Amulette was not the first album to use piano in sevdah, Amira had done that with Kim Burton performing on Rosa. Kim recalls: “We recorded a track that was in a kind of harmonic language Amira hadn’t sung with before, but she latched on straight away. She had so much trust in the song, in herself, and in me, that we drew ourselves into one another’s worlds. It was a beautiful thing. When she sang it wasn’t as though she was a different person – she was so much the same person – more that all of that person was concentrated to a single purpose, the line of the song. She stopped time, stopped our breaths. People talk about the purity of her voice, how it’s crystalline. There is purity, but it’s the purity of an acetylene flame. Fiercely concentrated, dazzling, transformative – and dangerous. And she’s one of the funniest women I know.”
Amulette did not chalk up a first in mixing jazz and sevdah either. Damir Imamovic was doing just that back in 2007. But by mixing Bojan Z’s unique style with traditional music, they have created a timeless sound. Sometimes minimal, sometimes complex, sometimes challenging and always extraordinary, it’s totally different from everything she’s done so far.
As I write she is mixing and mastering her next, as yet un-named album, again with Bojan Z and Nenad Vasilic. The songs on it are almost all traditional from Croatia, Bosnia, Serbia, Macedonia and Montenegro. She’s excited by it. Croatian traditional music, she says, is very rich with many different traditions which are totally different to Bosnian music, though there are certain types of song where the feeling of sevdah is inescapable.
Again incorporating new instruments into the form, her line-up includes oud and kanun – a 78-string cross between a harp and a lute producing amazing harmonies. Due for release at the beginning of March on Aquarius Records, concerts are planned in Zagreb to promote it, and then in Belgium and Italy.
Talk about her record company in Zagreb leads Amira onto the difficulties facing her in Bosnia. “We simply don’t have the means. Our national museum is closed down. Can you imagine? So everything else is closed down, plus piracy is everywhere. We have three presidents, Catholic, Orthodox and Muslim that have to be in power and it’s still the same: always this fighting over who gets what. Three presidents! It’s embarrassing! There is only one guy I would vote for the office, Zelijko Komsic. He sort of represents Catholics, Croats, but really he represents all of us Bosnians, that’s why they want to destroy him politically.”
Amira will vote for him partly because “He was there during the war. I remember him in my back garden protecting my family’s house. Our garden was the front line. There were trenches in my garden that he helped to dig through the night, when war broke out in April ’92. There was a trench with our Bosnian army in it, then there was no man’s land for 100 metres only and then another trench with the Serbian army in it. But Komsic is a Catholic Croat and he was defending me, a Bosnian Muslim. I’ll never forget that. That says to me what kind of man he is.”
Amira’s life overturned during one night that April. A few days before her 20th birthday she went out to see a band from Belgrade play a gig in the centre of Sarajevo. On her way into town nothing suggested the horror that would so swiftly ensue. But she recalls: “On the way back home, it was about 1 o’clock in the morning, there were barricades blocking the road and soldiers asking me for my ID. I thought it was some military rehearsal or practice. I didn’t have any ID on me: nobody had ever asked for it before. I asked ‘what’s happening?’ And the guy standing there in front of me with a kalashnikov said ‘Don’t worry everything is fine.’ It was the first time in my life I saw a rifle.”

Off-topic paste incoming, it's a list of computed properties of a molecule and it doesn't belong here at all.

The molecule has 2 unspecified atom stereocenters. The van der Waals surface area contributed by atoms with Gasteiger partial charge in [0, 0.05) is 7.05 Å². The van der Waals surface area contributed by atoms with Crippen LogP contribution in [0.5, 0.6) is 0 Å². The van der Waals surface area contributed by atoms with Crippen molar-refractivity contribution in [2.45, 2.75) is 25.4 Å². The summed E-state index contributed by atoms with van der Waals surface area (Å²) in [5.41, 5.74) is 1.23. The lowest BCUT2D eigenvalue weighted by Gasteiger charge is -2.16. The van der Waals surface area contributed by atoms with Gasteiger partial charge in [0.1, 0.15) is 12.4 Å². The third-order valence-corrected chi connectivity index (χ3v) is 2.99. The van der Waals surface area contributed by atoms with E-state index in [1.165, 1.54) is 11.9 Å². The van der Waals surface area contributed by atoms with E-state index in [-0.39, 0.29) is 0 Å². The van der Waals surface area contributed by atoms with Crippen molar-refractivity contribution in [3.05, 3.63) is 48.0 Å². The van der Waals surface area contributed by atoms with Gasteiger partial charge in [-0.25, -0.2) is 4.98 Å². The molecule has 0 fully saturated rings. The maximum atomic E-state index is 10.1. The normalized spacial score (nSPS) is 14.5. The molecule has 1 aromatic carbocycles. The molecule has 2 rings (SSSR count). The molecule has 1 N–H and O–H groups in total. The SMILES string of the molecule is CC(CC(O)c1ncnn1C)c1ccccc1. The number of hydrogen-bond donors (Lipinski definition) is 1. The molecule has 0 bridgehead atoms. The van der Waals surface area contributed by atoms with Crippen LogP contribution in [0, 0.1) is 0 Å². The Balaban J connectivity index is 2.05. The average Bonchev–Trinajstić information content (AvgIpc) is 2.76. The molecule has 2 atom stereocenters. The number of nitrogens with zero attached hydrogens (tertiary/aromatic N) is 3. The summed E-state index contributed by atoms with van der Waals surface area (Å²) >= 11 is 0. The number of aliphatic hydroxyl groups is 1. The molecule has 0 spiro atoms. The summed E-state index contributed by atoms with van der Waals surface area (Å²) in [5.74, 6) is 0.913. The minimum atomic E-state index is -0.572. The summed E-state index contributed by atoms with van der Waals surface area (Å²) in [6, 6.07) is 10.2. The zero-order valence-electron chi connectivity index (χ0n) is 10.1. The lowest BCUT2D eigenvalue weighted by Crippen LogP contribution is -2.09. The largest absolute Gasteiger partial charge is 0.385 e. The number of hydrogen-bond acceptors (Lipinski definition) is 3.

She didn’t have a mobile, but managed to call her mother from a phone box. Everything was not fine. Her mum was in tears. “There is a problem around the house. The roads are all blocked off. How will you get back?” Amira managed to get back on foot the following morning. She returned home that day to move with her family into their basement. They hid there for the next four years.
“At first, when we still had electricity we had news coverage, saying we have an ‘extraordinary situation’. Then: ‘Bosnia is trying to get independence.’ Croatia got independence in ’91. I cannot remember the whole fall of Yugoslavia, I have a black hole in my memory. All of a sudden we were at war, overnight, just like that, totally mad. We thought, ‘OK, it’s going to last two months, three months like in Croatia.’ We thought ‘people cannot allow the horror that happened in Vukovar to happen here, we are mixed, totally mixed in Bosnia.’”
The Serbs soon took control of Sarajevo’s power and water supplies. Amira says matter-of-factly that living without water was the biggest problem. She had to walk four kilometres under sniper fire – “you don’t know what’s happening, all of a sudden there are bullets all over you” – to a well in town and bring back water in canisters. “So at least you could wash yourself, eat, cook…”
Snipers were shooting directly into their front door so they couldn’t go through it into the house. In emergencies, searching for supplies, they would sneak through a side window: “One day my father got fed up and said ‘I don’t want to go through the window. This is my own house. I’m going to go in through the main entrance.’ And so he walked to the front of our house. Our neighbour was 20 metres away. He called to my father ‘Go away, I will have to shoot you!’ My father swore back at him. The neighbour said ‘I have to shoot you. I’ve got orders.’ Our neighbour! We were living next-door, we had had dinner in each other’s houses. My father ignored him and he went inside the house. But he came out through the window.”
Their house was almost completely destroyed. She says: “It looked like a Swiss cheese with the bullet holes. Two mortar shells landed on the roof. It’s funny, when I was growing up my father was building that house: every single penny was invested in it. When I was a kid I wanted to have Levi 501 jeans, but they were really expensive for us. Every month he needed something for the house. So every time I asked for Levi 501s I was told ‘next month, I promise.’ So when they were shelling and the house was almost gone, we were sitting in the basement and I said ‘You remember when I asked you to buy me Levi 501s and you didn’t, you wanted to get a new roof? Well look at your roof now!’ And we laughed like crazy for hours. He said, ‘You see, if I had bought you those jeans maybe there wouldn’t be a war!’”